We may wonder what the unidentified photographer for this view of Sick's Stadium was doing shooting the south parking lot...
We may wonder what the unidentified photographer for this view of Sick’s Stadium was doing shooting the south parking lot on this auspicious June 15, 1938, the opening day for the Seattle Rainiers’ new ballpark. Perhaps the lines of the mostly ’30s-model motorcars are pleasing enough. Also, the ballpark was rushed to conclusion, and the earth grader and roller parked bottom-left suggest that the lot may have been finished earlier that Wednesday.
I showed this photograph to Fred Kruger, a friend and car collector, who made a wise observation: “With the war on the horizon, a photo taken for a game six years later would probably have shown many of the same exact cars.”
Wondering next how many of these autos might be dinged by home runs clearing that right-field fence at 325 feet from home plate, I asked local baseball historian Dave Eskenazi and got another insight: “The Rainiers actually had very few classic power hitters through the glory days of three straight pennants (1939-41). What they did have was great pitching, speed and defense, which wins a lot more baseball games than the majestic four-bagger ever did.”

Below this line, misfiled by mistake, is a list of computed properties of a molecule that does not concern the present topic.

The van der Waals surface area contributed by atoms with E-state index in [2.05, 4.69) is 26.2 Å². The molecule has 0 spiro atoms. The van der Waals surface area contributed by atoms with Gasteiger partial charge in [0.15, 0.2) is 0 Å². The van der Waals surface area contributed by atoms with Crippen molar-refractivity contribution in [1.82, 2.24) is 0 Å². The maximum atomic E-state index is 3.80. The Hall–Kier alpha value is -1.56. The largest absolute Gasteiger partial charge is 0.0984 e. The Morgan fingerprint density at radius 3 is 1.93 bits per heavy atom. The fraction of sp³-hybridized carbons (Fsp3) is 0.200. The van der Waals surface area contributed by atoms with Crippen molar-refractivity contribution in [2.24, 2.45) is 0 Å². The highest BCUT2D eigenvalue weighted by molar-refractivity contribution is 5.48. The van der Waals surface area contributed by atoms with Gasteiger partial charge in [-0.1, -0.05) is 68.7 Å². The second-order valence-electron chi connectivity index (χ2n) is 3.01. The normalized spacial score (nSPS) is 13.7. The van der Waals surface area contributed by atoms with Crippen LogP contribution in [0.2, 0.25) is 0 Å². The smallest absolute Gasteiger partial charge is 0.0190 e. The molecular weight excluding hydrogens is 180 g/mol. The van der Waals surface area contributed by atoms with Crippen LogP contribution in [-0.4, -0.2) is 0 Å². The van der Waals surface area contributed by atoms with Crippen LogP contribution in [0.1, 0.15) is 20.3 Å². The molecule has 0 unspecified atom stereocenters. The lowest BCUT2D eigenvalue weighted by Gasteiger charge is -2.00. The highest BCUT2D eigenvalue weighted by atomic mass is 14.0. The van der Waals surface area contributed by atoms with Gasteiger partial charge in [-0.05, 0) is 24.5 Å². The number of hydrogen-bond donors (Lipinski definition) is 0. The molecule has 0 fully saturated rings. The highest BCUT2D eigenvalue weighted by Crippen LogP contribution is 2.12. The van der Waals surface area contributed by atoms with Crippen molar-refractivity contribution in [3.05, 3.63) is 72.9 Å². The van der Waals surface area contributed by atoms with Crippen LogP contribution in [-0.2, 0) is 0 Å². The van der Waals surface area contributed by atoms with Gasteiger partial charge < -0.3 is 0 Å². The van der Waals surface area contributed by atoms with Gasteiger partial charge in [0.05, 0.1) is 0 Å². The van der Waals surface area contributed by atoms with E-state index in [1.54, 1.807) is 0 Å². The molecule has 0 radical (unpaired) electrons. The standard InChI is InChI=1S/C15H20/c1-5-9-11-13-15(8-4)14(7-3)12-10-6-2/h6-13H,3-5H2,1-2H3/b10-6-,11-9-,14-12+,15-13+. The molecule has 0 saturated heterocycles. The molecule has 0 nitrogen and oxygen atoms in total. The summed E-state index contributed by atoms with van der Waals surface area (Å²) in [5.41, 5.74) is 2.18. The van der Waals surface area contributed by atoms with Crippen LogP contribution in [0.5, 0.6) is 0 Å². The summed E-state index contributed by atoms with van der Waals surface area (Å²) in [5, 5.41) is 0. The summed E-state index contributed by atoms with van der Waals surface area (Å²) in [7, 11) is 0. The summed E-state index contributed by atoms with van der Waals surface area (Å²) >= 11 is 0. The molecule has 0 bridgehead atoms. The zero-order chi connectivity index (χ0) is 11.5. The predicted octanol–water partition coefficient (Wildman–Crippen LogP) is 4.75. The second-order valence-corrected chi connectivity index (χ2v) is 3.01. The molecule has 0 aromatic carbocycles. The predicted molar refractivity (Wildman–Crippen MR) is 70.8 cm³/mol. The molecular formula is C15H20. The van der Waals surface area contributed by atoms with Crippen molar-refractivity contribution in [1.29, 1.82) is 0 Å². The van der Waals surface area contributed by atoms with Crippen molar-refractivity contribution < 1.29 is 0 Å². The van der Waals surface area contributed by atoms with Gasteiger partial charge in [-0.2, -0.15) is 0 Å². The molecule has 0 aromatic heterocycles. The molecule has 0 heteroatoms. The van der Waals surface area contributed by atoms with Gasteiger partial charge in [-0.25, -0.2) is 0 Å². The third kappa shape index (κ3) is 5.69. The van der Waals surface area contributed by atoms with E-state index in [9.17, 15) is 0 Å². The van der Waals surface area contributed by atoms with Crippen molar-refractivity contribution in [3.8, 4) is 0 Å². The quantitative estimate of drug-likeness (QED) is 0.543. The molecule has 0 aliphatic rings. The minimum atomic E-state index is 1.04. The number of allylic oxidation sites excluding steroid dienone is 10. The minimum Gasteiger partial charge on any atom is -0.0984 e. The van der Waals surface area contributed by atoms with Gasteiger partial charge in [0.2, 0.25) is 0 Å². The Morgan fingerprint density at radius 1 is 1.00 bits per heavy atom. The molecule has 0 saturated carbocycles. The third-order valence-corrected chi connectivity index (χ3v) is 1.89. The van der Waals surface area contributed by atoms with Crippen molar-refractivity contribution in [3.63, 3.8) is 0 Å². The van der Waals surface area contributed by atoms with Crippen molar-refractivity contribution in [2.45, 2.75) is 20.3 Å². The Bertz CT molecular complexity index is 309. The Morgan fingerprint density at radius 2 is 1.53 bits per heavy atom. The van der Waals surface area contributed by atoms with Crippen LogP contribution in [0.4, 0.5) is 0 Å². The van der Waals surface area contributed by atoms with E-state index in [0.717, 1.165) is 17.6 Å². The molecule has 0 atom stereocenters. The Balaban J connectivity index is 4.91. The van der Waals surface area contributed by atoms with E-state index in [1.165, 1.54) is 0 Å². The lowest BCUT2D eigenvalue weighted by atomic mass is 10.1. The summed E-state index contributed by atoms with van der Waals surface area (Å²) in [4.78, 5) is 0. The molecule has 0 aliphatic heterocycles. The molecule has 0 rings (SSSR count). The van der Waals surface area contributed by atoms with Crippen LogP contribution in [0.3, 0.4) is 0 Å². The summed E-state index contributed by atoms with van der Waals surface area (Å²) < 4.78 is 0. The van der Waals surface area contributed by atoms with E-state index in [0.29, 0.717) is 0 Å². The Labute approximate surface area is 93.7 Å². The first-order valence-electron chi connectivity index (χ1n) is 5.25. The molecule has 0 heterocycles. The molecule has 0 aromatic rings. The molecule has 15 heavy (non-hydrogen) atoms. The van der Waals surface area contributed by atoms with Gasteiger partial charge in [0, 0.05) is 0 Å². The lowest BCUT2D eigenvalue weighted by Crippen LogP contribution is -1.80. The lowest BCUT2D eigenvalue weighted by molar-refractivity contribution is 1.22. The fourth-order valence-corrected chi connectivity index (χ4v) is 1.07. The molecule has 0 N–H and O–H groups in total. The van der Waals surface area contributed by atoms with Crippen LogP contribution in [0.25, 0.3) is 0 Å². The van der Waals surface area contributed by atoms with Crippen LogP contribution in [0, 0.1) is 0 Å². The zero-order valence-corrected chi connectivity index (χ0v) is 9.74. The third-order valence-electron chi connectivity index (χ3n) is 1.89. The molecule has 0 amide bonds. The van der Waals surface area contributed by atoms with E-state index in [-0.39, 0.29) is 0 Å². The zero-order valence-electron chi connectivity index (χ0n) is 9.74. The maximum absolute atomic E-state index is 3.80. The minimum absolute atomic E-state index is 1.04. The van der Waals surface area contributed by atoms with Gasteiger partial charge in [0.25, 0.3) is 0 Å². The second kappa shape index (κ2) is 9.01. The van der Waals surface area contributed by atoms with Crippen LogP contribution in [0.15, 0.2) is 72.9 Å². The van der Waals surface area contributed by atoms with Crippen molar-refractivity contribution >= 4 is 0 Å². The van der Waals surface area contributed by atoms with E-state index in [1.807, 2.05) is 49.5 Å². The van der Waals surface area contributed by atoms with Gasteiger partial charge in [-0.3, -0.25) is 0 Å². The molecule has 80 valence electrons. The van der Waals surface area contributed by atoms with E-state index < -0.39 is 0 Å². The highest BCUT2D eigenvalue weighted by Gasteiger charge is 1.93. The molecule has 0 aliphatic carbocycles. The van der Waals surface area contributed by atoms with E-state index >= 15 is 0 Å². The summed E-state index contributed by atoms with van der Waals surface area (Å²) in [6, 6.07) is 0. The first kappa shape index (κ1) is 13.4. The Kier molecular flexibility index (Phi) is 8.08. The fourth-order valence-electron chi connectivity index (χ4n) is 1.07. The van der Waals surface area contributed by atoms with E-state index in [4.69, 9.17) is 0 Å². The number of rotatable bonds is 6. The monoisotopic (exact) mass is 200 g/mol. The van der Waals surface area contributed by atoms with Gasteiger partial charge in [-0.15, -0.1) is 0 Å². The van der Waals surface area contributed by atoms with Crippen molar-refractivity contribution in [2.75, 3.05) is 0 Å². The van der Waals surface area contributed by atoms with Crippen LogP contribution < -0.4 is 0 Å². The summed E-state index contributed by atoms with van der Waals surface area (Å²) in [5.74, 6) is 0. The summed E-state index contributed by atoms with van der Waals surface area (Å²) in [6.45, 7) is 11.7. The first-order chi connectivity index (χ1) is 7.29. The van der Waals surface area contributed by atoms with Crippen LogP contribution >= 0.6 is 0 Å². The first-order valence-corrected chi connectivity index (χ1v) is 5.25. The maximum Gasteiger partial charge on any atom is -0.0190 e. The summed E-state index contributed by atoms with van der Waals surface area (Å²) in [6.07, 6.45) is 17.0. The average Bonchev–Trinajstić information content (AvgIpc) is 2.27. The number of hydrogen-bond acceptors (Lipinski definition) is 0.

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This brings up the subject of former Seattle Mariner Alex Rodriguez. Since joining them in 2004, Eskenazi notes, the Yankees have won no World Series. Still, from his salary alone, Rodriguez makes about $40,000 every time he goes to bat, whether his powerful swing connects or not.
Eskenazi compares this to Bill Schuster, the Rainiers’ star shortstop during their championship year of 1940. The infielder took home $400 a month and not once did he dent a car. Schuster was not a power hitter. Curiously, he did have a New York nickname, “Broadway Bill.”
“Washington Then and Now,” by Paul Dorpat and Jean Sherrard, can be purchased through Tartu Publications at P.O. Box 85208, Seattle, WA 98145.